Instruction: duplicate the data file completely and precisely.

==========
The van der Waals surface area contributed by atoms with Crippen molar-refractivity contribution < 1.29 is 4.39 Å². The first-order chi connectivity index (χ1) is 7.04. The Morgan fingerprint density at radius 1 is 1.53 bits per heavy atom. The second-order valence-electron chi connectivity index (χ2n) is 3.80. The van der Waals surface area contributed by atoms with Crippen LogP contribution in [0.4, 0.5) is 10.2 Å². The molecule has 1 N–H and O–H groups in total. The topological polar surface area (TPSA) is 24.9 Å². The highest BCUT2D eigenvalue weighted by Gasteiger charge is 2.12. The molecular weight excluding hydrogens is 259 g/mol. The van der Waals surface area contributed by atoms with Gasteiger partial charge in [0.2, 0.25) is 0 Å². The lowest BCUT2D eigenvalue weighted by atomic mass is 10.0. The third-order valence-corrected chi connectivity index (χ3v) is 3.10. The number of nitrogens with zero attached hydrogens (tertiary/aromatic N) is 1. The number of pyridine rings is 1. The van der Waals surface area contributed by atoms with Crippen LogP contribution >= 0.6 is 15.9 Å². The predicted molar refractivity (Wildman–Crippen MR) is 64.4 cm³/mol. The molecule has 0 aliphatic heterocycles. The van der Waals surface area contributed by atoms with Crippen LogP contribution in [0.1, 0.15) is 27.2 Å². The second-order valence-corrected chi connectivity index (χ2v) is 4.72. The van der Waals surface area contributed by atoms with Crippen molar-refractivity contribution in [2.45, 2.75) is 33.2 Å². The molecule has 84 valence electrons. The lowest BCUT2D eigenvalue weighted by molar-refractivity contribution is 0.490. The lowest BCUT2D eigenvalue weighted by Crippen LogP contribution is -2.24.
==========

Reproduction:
The van der Waals surface area contributed by atoms with Crippen molar-refractivity contribution < 1.29 is 4.39 Å². The first-order chi connectivity index (χ1) is 7.04. The Morgan fingerprint density at radius 1 is 1.53 bits per heavy atom. The second-order valence-electron chi connectivity index (χ2n) is 3.80. The van der Waals surface area contributed by atoms with Crippen LogP contribution in [0.4, 0.5) is 10.2 Å². The molecule has 1 N–H and O–H groups in total. The topological polar surface area (TPSA) is 24.9 Å². The highest BCUT2D eigenvalue weighted by Gasteiger charge is 2.12. The molecular weight excluding hydrogens is 259 g/mol. The van der Waals surface area contributed by atoms with Gasteiger partial charge in [0.2, 0.25) is 0 Å². The lowest BCUT2D eigenvalue weighted by atomic mass is 10.0. The third-order valence-corrected chi connectivity index (χ3v) is 3.10. The number of nitrogens with zero attached hydrogens (tertiary/aromatic N) is 1. The number of pyridine rings is 1. The van der Waals surface area contributed by atoms with Crippen LogP contribution >= 0.6 is 15.9 Å². The predicted molar refractivity (Wildman–Crippen MR) is 64.4 cm³/mol. The molecule has 0 aliphatic heterocycles. The van der Waals surface area contributed by atoms with Crippen LogP contribution in [0.1, 0.15) is 27.2 Å². The second-order valence-corrected chi connectivity index (χ2v) is 4.72. The van der Waals surface area contributed by atoms with Crippen molar-refractivity contribution in [2.45, 2.75) is 33.2 Å². The molecule has 84 valence electrons. The lowest BCUT2D eigenvalue weighted by molar-refractivity contribution is 0.490. The lowest BCUT2D eigenvalue weighted by Crippen LogP contribution is -2.24.